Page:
THE USUAL NOTE FROM LB: From the summer of 2002 to the spring of 2010, Gwen the Beautiful and I were the proud and often exhausted owners of a beautiful Ozarks property we called Cloud Creek Ranch.
In many ways, the ranch was paradise. But it was a paradise with a price that started going up before we even knew it existed. Here’s another Monday musing about our adventure and the lessons we learned.
Oh, and if y’all detect any irony, please believe me when I say it comes straight from the universe and not your kindly Uncle Larry B.
by Larry Brody
Gwen the Beautiful passed her driver’s license test yesterday.
Let me rephrase that:
Gwen passed her driver’s license eye test yesterday.
Gwen passed her driver’s license peripheral vision test.
Now I realize that doesn’t sound like such a big deal. Until you consider that my wife’s been literally half-blind for two and a half years, since a stroke zapped the vision center in her brain. As I’ve written before, the result was what doctors call “hemianopia to the right.”
As in there being nothing in the right half of the field of vision in each eye but blackness.
Not an easy thing to live with.
Gwen’s birthday is next week, and about a month ago the state sent her a reminder that her license was about to expire. We talked about whether she wanted to try and renew it or opt for a “Disabled” sticker instead.
Gwen didn’t want the sticker. “That means I’d be seeing myself as disabled. I’d be admitting defeat,” she said. And since she’s been practicing her driving, mostly on our gravel road, she figured she’d give renewal a shot.
“After all, having a license could be a big plus in an Emergency.”
When I mentioned the situation to Dwayne the Earth Mover he chuckled. “If you play this nice and proper it won’t matter if Gwen can see to the right or not,” he said.
“The peripheral vision test’s the one you’ve got to watch out for, and they always start it with a quick flash to the right. Then they ask, ‘Did you see a light?’ And then they ask, ‘Which side was it on?’ So chances are good that if they say, ‘Did you see a light?’ right after they start the test and Gwen didn’t see it, all she’s got to do is tell them the light was on the right. Then they’ll flash the other side, but she’ll see that one clear as day.”
I passed this bit of intell on to Gwen, and in we went to the Revenue Office. Evie the Friendly Clerk gave Gwen the forms to fill out, after which Gwen looked into the viewer and read the eye chart.
Piece of cake.
Then came the Big Moment.
“Now we’ll test your peripheral vision. Did you see a light?”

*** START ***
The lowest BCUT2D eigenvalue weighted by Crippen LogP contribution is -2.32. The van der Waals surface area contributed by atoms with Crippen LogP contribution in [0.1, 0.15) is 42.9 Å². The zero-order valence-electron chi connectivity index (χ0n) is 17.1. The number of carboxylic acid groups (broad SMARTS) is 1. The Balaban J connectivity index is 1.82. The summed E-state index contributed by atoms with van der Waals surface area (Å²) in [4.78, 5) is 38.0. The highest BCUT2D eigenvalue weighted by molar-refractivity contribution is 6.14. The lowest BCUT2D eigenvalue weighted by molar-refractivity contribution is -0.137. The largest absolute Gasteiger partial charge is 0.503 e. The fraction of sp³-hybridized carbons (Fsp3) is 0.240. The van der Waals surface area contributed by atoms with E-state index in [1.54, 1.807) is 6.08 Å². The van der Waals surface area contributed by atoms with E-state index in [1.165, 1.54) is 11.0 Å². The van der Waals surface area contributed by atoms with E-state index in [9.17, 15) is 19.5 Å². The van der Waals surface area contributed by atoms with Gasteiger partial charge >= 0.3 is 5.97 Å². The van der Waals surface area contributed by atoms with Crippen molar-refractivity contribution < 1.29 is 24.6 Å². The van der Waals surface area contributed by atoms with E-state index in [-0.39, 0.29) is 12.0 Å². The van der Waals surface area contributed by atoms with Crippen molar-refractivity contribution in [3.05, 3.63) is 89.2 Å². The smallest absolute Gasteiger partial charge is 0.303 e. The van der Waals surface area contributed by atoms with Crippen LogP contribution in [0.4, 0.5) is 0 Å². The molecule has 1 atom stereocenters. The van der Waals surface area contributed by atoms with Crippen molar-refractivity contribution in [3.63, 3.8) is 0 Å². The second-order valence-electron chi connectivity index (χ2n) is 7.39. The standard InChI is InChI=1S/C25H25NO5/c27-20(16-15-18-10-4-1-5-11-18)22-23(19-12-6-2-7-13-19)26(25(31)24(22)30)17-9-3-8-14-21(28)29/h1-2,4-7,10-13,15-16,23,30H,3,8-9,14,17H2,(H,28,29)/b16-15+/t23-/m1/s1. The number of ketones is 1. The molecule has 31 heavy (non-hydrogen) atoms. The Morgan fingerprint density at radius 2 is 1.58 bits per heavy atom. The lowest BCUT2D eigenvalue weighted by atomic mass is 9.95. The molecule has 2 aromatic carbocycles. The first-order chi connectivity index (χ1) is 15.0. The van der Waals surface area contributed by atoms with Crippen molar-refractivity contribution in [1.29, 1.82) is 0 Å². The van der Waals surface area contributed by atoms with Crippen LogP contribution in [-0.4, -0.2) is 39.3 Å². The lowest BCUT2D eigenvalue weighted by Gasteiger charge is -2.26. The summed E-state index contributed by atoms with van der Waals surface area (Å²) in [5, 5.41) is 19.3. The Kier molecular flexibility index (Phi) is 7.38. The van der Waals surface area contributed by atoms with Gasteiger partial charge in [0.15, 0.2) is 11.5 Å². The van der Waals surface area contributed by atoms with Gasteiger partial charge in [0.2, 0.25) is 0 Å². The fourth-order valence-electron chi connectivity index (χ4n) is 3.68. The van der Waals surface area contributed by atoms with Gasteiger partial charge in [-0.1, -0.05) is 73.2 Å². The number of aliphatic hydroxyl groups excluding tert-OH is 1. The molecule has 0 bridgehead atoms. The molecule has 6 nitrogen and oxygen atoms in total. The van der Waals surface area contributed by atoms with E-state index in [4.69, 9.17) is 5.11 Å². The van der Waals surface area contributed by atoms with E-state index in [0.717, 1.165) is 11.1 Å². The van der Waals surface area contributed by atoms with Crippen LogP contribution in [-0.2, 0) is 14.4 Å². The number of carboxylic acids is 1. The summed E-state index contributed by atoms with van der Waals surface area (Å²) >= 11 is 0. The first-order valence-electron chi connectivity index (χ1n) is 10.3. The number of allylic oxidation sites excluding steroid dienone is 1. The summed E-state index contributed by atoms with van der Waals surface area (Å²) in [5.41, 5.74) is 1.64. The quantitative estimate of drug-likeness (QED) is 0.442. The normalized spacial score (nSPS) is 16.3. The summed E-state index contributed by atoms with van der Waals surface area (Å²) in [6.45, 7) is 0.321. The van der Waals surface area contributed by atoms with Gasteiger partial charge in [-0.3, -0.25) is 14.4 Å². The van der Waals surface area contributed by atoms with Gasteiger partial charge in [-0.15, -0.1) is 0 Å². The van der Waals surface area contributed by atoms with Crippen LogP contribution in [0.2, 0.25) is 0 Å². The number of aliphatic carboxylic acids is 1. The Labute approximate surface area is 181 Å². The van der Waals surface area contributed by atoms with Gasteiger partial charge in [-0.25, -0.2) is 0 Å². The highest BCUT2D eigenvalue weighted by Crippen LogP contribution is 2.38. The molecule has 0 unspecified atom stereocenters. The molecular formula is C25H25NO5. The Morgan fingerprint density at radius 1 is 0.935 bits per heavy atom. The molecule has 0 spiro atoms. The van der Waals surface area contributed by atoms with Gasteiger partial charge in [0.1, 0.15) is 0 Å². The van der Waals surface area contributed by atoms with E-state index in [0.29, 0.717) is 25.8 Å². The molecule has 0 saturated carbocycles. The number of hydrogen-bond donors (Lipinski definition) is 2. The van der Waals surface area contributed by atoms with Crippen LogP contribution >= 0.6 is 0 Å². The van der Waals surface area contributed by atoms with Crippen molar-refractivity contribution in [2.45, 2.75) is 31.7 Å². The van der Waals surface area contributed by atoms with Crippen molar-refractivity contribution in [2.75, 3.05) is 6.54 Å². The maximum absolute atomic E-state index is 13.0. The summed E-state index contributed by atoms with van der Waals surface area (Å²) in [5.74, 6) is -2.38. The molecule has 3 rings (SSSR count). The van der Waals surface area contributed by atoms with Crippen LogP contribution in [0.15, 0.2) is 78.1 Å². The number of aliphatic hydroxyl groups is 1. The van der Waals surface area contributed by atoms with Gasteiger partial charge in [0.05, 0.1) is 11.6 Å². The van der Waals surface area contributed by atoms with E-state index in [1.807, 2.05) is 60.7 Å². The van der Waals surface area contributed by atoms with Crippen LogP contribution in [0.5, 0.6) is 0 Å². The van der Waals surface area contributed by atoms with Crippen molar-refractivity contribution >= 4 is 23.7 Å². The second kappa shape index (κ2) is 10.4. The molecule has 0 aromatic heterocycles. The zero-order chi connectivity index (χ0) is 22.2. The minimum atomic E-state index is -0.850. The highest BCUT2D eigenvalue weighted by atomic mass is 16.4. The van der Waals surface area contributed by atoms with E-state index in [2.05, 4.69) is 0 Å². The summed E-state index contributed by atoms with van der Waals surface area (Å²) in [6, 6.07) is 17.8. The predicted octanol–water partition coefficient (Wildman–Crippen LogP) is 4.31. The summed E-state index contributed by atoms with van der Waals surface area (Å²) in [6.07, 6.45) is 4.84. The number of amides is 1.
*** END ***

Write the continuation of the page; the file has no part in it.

Gwen hesitated. I counted one beat. Another. Then:
“I saw a light,” Gwen said.
“Which side was it on?”
Another beat, and, “The right.”
“Good! ” Evie said.
They did the left side next, just as Dwayne had said. Then it was time for Gwen’s photo op, and seven minutes later we walked back out to the street with Gwen’s new license in her wallet.
“I felt you hesitate,” I said. “I know you hate to lie.”
Gwen smiled. “I didn’t lie,” she said. ” hesitated because I was so shocked. I saw the light blink -” she held her finger up to her far right – “over here!”
“You really saw it? You saw the light?!”
“I sure did, sweetie. It’s been so gradual, and I’ve gotten so used to how my eyesight has been that I didn’t even notice it changing. But I can see! ”
We wrapped our arms around each other. I may even have whooped excitedly, although I’m not sure. I was too excited for Gwen to keep track of myself.
So here’s how things stand. Gwen’s still got a pretty good-sized blind spot in each eye, but the days when the whole right side of the world was invisible are over. Her vision is coming back.
Filling in. Her brain is healing, just as every doctor we saw said it would never do.
Next week, for her birthday, we’ll probably do the same thing we did for mine. Head for the deluxe Jacuzzi room at the Mountain Home Ramada Inn and spend the night.
Gwen wants to drive. I was a little nervous about that when she brought it up at breakfast, but this afternoon I ran into Dwayne at the hardware store and he pointed out something I’d let myself forget.
“You’ve got to let her drive,” he said. ” I’ve seen you behind the wheel. Even a blind Gwen had to have more control of a vehicle than you do.”
Forty minutes on a familiar highway to the Jacuzzi room. That’s a trip I can make with my eyes closed.
Especially this time, when I’ll be in the passenger seat.